With over 4 million articles, Wikipedia is an invaluable resource, whether you’re throwing a term paper together at the last minute, or searching for juicy details about the Fritz Peterson-Mike Kekich wife swap. But follow enough links, and you get sucked into some seriously strange places. We explore some of Wikipedia’s oddities in our 4,483,535-week series, Wiki Wormhole.

This week’s entry: List of Major League Baseball mascots

What it’s about: Opening Day is upon us again, and what better way to celebrate than by exploring one of baseball’s oddest traditions? When the New York Mets took the field at Shea Stadium in 1964, the lovable losers had an new face in the stands—the giant, baseball-shaped face of Mr. Met, baseball’s first costumed mascot. He spawned a trend that has consumed the sport, as all but three teams now have a mascot, an odd tradition that nonetheless has become as much a part of the game as around-the-horn and mandated drug testing.

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Strangest fact: The late, unlamented Montreal Expos were famous for being terrible, and their contribution to the mascot world is no exception. In 1978, they tried introducing Souki, a Mr. Met variation who, for reasons unknown, had antennae protruding at odd angles from his baseball-shaped head. He was famous for scaring children, and one fan even attacked the mascot for frightening his child. He was discontinued after one season, and replaced by Youppi!. Created by a Jim Henson puppeteer who also designed the Philly Phanatic, the shaggy, orange creature was a fan favorite, and remained popular until the team pulled up stakes and became the Washington Nationals in 2004. The Nats decided to replace Youppi! with Screech the Eagle, and after some heavy negotiations resulting in the world’s first cross-sport trade, Youppi! was sent to hockey’s Montreal Canadiens for a reported six-figure sum.

Biggest controversy: Sadly, the page ignores baseball’s all-time greatest mascot controversy, the 1985 Pittsburgh Drug Trials, in which the Pirates’ parrot mascot was among several dealers arrested for selling cocaine to players all across the league. Far less criminal, but only slightly less crazy, was the San Francisco Giants’ attempt in 1984 to have an “anti-mascot.” Fans were encouraged to boo the team’s Crazy Crab, although some fans naturally took things too far, pelting the mascot with beer bottles, batteries and the like, until the team reinforced his costume with fiberglass. Giants and opposing players alike would pelt the Crab with rosin bags and other ephemera. Eventually, two Padres players tackled the Crab, injuring the performer inside. He sued, and the Crab did not return the following season.

Thing we were happiest to learn: Baseball’s not the only sport being played in ballparks these days. The Milwaukee Brewers began the tradition of “food racing,” in which mascots dressed up as food items have a foot race before the bottom of the sixth inning. The Brewers began The Sausage Race in the early ’90s to promote a local sausage company. Pittsburgh soon joined the action with racing pierogi, and over the years, various teams have added racing hot dogs, soft drinks, condiments, and, in Washington D.C., the four Mt. Rushmore presidents.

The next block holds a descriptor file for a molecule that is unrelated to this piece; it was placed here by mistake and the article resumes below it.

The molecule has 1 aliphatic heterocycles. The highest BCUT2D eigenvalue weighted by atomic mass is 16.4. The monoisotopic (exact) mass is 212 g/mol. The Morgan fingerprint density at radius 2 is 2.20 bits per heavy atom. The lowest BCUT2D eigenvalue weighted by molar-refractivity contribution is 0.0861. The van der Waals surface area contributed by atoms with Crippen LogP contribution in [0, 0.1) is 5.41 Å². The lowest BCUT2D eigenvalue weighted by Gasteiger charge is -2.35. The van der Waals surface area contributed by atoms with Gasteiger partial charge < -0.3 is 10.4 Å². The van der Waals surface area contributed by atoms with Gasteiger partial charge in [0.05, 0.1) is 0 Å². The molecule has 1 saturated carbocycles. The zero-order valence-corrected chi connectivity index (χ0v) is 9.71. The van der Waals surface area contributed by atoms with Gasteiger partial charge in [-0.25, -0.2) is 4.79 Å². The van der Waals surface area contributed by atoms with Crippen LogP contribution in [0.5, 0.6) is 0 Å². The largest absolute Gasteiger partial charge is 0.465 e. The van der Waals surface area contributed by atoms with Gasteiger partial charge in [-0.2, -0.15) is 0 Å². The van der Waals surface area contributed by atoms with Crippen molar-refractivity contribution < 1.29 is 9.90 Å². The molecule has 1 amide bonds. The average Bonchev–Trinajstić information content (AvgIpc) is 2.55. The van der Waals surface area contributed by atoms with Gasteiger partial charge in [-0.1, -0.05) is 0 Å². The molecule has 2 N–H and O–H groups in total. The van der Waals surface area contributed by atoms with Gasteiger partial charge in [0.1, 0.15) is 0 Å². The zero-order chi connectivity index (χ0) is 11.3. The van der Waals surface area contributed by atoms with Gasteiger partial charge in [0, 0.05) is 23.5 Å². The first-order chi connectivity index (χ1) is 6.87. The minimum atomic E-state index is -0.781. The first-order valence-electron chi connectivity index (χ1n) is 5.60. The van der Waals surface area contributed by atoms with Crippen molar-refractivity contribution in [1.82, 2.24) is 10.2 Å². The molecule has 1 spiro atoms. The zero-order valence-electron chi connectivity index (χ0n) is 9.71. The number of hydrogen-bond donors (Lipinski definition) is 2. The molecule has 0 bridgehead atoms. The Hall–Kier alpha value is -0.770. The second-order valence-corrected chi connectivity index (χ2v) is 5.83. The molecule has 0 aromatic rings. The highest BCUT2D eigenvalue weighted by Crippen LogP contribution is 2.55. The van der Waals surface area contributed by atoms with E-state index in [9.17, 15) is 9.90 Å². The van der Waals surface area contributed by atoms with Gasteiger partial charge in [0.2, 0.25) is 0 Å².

Thing we were unhappiest to learn: Mascotting can be a dangerous business. The Crazy Crab is only one in a line of injured mascots. The New York Yankees have spent most of their long history without a mascot. One would-be embodiment of the team, Dandy, didn’t last through the 1980 season, as he was so unpopular he was beaten up by a gang of angry fans and quickly retired. The shortest-lived career, though, has to be the Texas Rangers’ Rootin’ Tootin’ Ranger, a Yosemite Sam-like character who fainted from heat exhaustion on his first day on the job and was never seen again. But strangest of all was the mascot killed off by his own team: General Admission, a cavalryman named for the cheap seats at the Houston Astrodome, cheered on the Astros for a few years in the 1990s, until the team’s main mascot, Orbit, “had him zapped by an alien ray gun” at the end of the 1999 season. Presumably lawyers were standing by to assure fans that his Poochie-like disappearance was legally binding.

Also noteworthy: While Mr. Met was the first costumed mascot, they only truly grabbed the public’s imagination after the appearance of the San Diego Chicken. The Chicken began appearing at Padres games and other events around San Diego in the mid-’70s, and soon mascots started appearing in stands all over both leagues. But, despite his longtime association with the team’s fans, the San Diego Chicken is not affiliated with the Padres; he is simply an enthusiastic San Diegan. This didn’t stop The Sporting News from naming him one of the 20th century’s 100 most powerful people in sports.

Best link to elsewhere on Wikipedia: Obviously links abound to every team in baseball, most of the stadiums, and in-depth profiles of some of the more prominent mascots on the list. And Wikipedia being Wikipedia, the page also feels the need to provide further information on confusing concepts like beer, mustaches, and hot dogs. But the most surprising link on the page is one for McCarthyism. When the anti-Communist witch hunts began in the 1950s, even baseball was affected, as the Cincinnati Reds briefly went by the less-suspicious Redlegs, and their Mr. Met-like mascot, Mr. Red, was blacklisted in favor of Mr. Redlegs, although during that pre-mascot era he didn’t appear in costume, only on the team’s logo. However, Redlegs began appearing in costume alongside Mr. Red in 2007, possibly to buttress the team against the specter of creeping socialism. Thanks, Obama!